At night, a prostitute killer chases his victims with a white van. Call girl Diana (Elenia Pastorelli) barely survives her attack, but loses her sight in the process. There’s no doubt that a sadistic serial killer won’t give up so easily, so Diana searches for allies to fend off the stalker: Chen (Xinyu Zhang), who is orphaned by a car attack, and mobility coach Rita (Asia Argento) guide dog.

A principled, adventurous stance typical of Dario Argento, which looks almost comical on paper – certainly in the director’s favour. Argento has been a fan of cinema throughout his 50-plus year directing career. This means that his films have never required a complex plot. For Argento, cinema is desire and trauma, escape and persecution, and above all: criminal commission, victim and testimony. With Argento, these components are operated according to the logic of an escalating dream. Most of his films end abruptly and offer no convincing sense of meaning, their conclusion being the equivalent of waking up in a sweat.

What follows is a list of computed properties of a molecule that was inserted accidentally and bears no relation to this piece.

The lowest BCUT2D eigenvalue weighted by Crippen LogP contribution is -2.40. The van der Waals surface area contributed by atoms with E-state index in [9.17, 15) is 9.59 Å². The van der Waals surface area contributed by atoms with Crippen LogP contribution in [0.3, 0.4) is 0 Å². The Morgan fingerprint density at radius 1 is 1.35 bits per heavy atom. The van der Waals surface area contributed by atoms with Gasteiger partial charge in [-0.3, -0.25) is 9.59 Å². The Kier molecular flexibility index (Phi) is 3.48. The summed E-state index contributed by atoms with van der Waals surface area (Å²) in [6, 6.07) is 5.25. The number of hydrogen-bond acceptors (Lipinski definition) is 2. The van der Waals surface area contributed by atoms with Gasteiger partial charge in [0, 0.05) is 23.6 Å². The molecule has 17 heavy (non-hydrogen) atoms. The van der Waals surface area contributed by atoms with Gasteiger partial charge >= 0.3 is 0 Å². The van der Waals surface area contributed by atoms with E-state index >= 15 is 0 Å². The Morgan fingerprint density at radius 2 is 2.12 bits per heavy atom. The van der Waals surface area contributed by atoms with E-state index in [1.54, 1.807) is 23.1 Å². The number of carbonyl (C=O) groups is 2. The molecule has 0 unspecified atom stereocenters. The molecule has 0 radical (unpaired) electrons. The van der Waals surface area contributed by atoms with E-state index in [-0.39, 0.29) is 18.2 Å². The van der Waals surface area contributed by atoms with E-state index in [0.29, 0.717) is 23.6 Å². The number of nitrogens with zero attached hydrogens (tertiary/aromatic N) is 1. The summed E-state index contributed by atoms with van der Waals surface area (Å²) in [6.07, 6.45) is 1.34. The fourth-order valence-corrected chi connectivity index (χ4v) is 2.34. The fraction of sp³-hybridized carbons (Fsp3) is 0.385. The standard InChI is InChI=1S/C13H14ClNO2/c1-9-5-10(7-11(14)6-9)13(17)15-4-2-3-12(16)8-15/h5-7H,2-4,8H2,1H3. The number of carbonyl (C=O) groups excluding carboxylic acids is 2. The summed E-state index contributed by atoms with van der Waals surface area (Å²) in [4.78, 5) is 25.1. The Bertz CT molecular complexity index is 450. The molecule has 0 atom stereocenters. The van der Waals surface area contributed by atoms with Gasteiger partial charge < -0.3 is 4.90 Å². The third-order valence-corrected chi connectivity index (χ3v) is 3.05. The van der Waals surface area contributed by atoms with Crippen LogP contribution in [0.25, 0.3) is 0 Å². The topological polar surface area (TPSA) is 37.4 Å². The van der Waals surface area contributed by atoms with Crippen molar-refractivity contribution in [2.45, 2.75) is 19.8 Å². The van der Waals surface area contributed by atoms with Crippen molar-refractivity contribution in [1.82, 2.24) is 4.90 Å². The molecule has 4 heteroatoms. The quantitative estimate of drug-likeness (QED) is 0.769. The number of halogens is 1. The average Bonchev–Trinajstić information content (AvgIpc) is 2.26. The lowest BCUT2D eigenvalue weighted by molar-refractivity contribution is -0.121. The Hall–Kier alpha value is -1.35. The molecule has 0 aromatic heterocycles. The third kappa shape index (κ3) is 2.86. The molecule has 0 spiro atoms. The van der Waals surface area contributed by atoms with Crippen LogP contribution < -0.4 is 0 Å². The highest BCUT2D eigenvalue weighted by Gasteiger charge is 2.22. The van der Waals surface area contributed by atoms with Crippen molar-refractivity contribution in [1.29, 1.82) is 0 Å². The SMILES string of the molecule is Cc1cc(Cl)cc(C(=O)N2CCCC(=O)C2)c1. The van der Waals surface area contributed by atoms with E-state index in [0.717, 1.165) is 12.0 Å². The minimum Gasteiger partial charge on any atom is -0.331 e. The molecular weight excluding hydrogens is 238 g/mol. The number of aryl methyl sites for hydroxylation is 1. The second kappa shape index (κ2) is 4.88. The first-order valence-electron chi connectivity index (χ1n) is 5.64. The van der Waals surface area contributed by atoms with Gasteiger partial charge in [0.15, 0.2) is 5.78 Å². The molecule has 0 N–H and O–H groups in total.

In the early 1970s, Argento emerged as one of the main exponents of Giallo, a crime/horror film subgenre whose name derives from a specific tradition of Italian dime novels covered in yellow. Formally, Alfred Hitchcock and Michelangelo Antonioni in particular were Giallo’s godfathers. Hitchcock’s cynical disinterest in “whodunnit?” , in exposing the perpetrator, as well as the unjustly suspected civilian hero, and last but not least the archetypal blend of visual pleasure and depiction of violence for “Psycho” from 1960’s.